On the other end of the performance spectrum is Béatrice Dalle, who becomes an instant classic movie monster with her turn as ‘the woman’ (she is listed as La Femme in the credits). Unrelenting in her pursuit, heartless in the way she meters out jagged blade justice, she’s reminiscent of Lucy Butler, the memorable psycho from the Chris Carter series Millennium. But Dalle is much more maniacal. With a gap-toothed smile that seems to symbolize the bubbling dementia in her mind, she toys with Sarah, saving her most disturbing murder moves for the ancillary bystanders who come to her rescue. Even better, when given the chance to end the pain, to stop the suffering of all involved, she drags it out, hoping to instill the kind of torment in her prey that she’s felt ever since…sorry, no spoilers here.

All of this was planned out purposefully by Bustillo and Maury. In the only substantive bonus of the DVD, the duo speak openly about trying to find a property that would address old school horror ideals while bringing forward a new sense of fright. The omnipresent offal was merely a means of achieving a very tasty and terrifying ends. It is also clear that the artistic ambitions the directors tried to achieve required a great deal of technical expertise. The behind the scenes footage included as part of the Q&A indicates as much. Together, the vision matches with the mechanics to produce a satisfying scarefest.

Indeed, horror geeks waiting for the next great gore flick will literally foam over Inside. It provides a level of vileness that few recent films have even tried to achieve while adding enough aesthetic support to keep everything from overflowing into offensiveness. It is not a movie for the squeamish. Even fans of the funkiest splatter rampages will see something here unexpected and disturbing. Let’s hope that Alexandre Bustillo and Julien Maury don’t wind up taking the same path to Tinsel Town talentlessness as Ils‘s David Moreau and Xavier Palud. Their remake of The Eye was painful to say the least. Inside‘s creative team deserves much, much better. Their film is a claret covered sensation.

by Bill Gibron

3 Apr 2008


For the weekend beginning 4 April, here are the films in focus:

Shine a Light [rating: 7]

Shine a Light does deliver in a way few concert films can - especially given the timeless talents on display.


Who, exactly, are the Rolling Stones circa 2008? Considering that it’s been 45 plus years since Mick Jagger, Keith Richards, Charlie Watts, Bill Wyman, and Brian Jones played ballsy blues badboys to the Beatles scrubbed and sanitized pop laureates, one has to challenge where a group of aging 60-plus-year-olds fit within the modern mainstream music scheme. Granted, they are legends, myths making noise long after many thought them relevant. True, it takes an intense amount of chutzpah to step on stage and endlessly recreate your greatest hits from three decades past while hoping to work in a few of your current composition. It’s a concept that’s bested other icons - David Bowie, for one - and yet the artists formerly known as the greatest rock and roll band of all time continue to soldier on. read full review…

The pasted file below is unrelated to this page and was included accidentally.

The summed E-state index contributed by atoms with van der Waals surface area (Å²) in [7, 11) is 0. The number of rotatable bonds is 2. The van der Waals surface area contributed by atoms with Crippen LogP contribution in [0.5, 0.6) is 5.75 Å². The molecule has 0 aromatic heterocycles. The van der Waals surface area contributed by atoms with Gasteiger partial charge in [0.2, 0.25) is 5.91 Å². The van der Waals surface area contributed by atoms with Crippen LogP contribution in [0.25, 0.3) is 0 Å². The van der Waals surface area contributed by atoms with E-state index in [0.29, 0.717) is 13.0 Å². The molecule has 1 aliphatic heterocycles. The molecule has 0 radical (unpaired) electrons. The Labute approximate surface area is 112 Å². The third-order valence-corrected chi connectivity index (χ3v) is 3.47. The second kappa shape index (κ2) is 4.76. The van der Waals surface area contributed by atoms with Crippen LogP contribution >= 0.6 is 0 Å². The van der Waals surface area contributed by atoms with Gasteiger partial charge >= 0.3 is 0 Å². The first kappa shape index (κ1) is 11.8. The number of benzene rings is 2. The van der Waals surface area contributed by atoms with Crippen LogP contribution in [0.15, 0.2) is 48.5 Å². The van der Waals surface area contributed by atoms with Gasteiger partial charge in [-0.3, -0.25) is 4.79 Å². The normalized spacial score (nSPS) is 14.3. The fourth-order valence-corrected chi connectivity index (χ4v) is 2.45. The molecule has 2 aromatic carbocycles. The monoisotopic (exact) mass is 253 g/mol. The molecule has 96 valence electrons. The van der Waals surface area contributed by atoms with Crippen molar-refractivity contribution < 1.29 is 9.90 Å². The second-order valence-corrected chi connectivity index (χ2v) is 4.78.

Leatherheads [rating: 6]

You’ve got to give Clooney credit for trying, especially when most of Leatherheads is a jaunty, jazz age dream.


The media just loves to fawn over George Clooney. With his combination of classic Hollywood charisma and contemporary self-effacing nerve, he tends to enhance, and sometimes overwhelm, the projects he touches. From his early, ineffectual work in films like One Fine Day, to the critical acclaim accompanying his turns with the Coens, he’s a student of the old studio system as well as a jester in his own idiosyncratic kingdom of considered cool. But what’s most fascinating about this man’s career is not his rise to mainstream prominence. Instead, his unique turns behind the camera - Confessions of a Dangerous Mind, Good Night and Good Luck - indicate an artist willing to bend tradition in order to place his own unique stamp on cinema. His latest effort, the attempted screwball comedy Leatherheads, is no different. read full review…

Nim’s Island [rating: 6]

Nim’s Island is all too insular, lost in its own unique universe somewhere between Swiss Family Robinson and Joe vs. the Volcano.